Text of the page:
Of the 10 bouts on its inaugural card, seven of them didn’t make it the distance. The main event—featuring former UFC heavyweight champion Ricco Rodriguez against Lewis Rumsey—surprisingly did. It ended up being one of the less entertaining fights on the card because neither could land clean enough to part the other of his wits. In most of the other bouts, somebody was getting clobbered.

The highlight of the night came when a Tank Abbott–esque looking man named Sam Shewmaker threw a single punch to knock out the former Bellator fighter Eric Prindle. He delivered the punch like a pitcher delivering a fastball, the motion was almost exactly the same, and the massive Prindle collapsed where he stood. If bare-knuckle fighting is looking for a cult hero to help push things along, it should look no further than Shewmaker, who advanced to the heavyweight semifinals. He’s a cult figure in waiting.

The same might be said of the 44-year-old Bobby Gunn—a former IBA cruiserweight boxing champion and undefeated, undisputed lineal bare-knuckle heavyweight demigod—who operated as an ambassador for the bare-knuckle brand through the lead-up to fight week. He knocked Irineu Beato Costa Jr. out with a body shot early in the bout. The fight wasn’t great, but it served to make Gunn—who was 71-0 in unverifiable bare-knuckle encounters on “docks, gravel roads, and in empty buildings”—stand out as a kind of icon in this revival bloodsport. “Everybody will be talking about this for hundreds of years,” he said after his victory. There was something innocent about this rough-and-tumble man.

A couple of the other bouts were what BKFC founder David Feldman had in mind when he said the night would be “epic” off the top. Rawlings engaged in a back-and-forth slugfest that at times took on the complexion of a prison fight. In the end it was the UFC castoff Rawlings, after slamming what seemed to be hundreds of fists into Garcia’s maw, who got her hand raised. She showed off her bruised and battered knuckles afterward, and on Tuesday the medical report came back that she would be suspended from action with a possible fracture. This, of course, is one of the main reasons for wearing gloves in fisticuffs in the first place—to protect the hands, not so much the skull.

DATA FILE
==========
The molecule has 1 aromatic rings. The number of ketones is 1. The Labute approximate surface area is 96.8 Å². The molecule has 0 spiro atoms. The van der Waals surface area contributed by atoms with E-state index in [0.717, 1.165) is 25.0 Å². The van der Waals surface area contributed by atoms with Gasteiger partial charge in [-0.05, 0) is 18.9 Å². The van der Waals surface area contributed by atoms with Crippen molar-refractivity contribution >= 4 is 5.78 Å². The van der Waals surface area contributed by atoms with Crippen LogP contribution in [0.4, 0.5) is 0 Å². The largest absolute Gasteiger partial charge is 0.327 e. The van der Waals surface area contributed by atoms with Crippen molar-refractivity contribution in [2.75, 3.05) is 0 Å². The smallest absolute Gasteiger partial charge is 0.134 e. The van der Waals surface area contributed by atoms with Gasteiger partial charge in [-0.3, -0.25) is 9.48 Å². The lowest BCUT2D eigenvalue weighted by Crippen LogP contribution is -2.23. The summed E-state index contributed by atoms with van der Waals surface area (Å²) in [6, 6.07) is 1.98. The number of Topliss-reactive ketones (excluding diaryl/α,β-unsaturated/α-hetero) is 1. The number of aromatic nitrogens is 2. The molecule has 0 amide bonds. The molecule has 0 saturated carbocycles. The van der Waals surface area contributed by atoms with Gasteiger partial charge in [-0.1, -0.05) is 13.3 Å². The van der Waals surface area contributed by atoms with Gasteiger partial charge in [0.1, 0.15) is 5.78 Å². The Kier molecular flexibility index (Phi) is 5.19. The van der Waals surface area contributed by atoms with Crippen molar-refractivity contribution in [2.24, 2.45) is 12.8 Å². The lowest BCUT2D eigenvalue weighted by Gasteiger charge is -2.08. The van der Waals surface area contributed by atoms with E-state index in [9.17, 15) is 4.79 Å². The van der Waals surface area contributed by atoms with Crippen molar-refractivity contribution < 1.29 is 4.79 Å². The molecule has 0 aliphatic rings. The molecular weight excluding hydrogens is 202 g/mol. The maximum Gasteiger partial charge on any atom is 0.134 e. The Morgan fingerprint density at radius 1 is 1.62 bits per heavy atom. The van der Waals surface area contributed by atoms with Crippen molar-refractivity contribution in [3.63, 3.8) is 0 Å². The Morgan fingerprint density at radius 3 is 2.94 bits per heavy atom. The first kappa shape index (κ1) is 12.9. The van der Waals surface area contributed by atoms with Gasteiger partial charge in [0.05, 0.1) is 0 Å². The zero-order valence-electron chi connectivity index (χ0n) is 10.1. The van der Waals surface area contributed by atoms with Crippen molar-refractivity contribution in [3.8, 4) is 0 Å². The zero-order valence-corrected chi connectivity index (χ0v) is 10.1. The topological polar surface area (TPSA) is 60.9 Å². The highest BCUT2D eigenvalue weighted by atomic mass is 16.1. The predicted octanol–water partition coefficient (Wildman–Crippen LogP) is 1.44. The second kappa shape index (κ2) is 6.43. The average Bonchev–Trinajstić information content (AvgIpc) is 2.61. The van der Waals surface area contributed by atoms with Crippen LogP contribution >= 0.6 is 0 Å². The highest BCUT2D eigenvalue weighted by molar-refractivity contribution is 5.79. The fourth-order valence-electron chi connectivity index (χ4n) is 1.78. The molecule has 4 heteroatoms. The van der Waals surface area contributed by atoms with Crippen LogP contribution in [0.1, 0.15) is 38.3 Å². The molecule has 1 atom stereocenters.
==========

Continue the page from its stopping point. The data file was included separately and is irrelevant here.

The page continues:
The fight of the night occurred when the 44-year-old Tony Lopez—who looks like one of the giants on Game of Thrones—engaged in a seismic bar brawl with longtime MMA veteran Joey Beltran. Somehow this fight went the full five rounds, and when Lopez brushed back his bloody bangs it was as if his hematomas had hematomas. Beltran won the fight, but both guys came out in poor condition. Very few of the fighters came out their bouts the way they went in.

At its best, the bare-knuckle component was hedonistic, novel, and almost gleeful of its own lunacy. The ring announcer, Jeff Houston, looking like Brian Bosworth might in the year 2234, came on the mic at one point to inform the gathered that the Bare Knuckle Fighting Championships was the third-most trending topic on social media. You wouldn’t have heard an announcement like that back when Sullivan took out Jake Kilrain in 75 rounds in 1889, that’s for sure.

Overall, the novelty of bringing back bare-knuckle boxing from the 19th century didn’t exactly come off as archaic—not with the UFC having desensitized its masses—nor did it feel fresh or romantic. It felt excessive at times, and the question of “why?” hung in the air. Yet the players themselves seemed to enjoy the fights immensely. In fact, perhaps in connection to the great-great-great granddads of yore who bemoaned the glove as some kind of sign of America’s softening, most seemed giddy to finally air their unbridled fists out for the world to see.

As for BKFC, nothing about the setup recalled John L. Sullivan except for the premise. Then again, it didn’t end up being a snuff film, either, and that had to be a relief. Nobody knew for sure what would happen once the gloves came off, including the promoters. The only thing they knew going in is that there would be a market. The UFC’s play for the mainstream has left the door open for the next extreme, and this qualifies as the next extreme—dredging back up a form of boxing practiced 130 years ago, and selling it as a kind of reclaimed taboo.

Is it a novelty or a revival? Right now the answers seem to be “yes” and “maybe.” The next event is slated for September, and so long as there’s an appetite for blood and forbidden fruit, nothing is off limits in the fight game.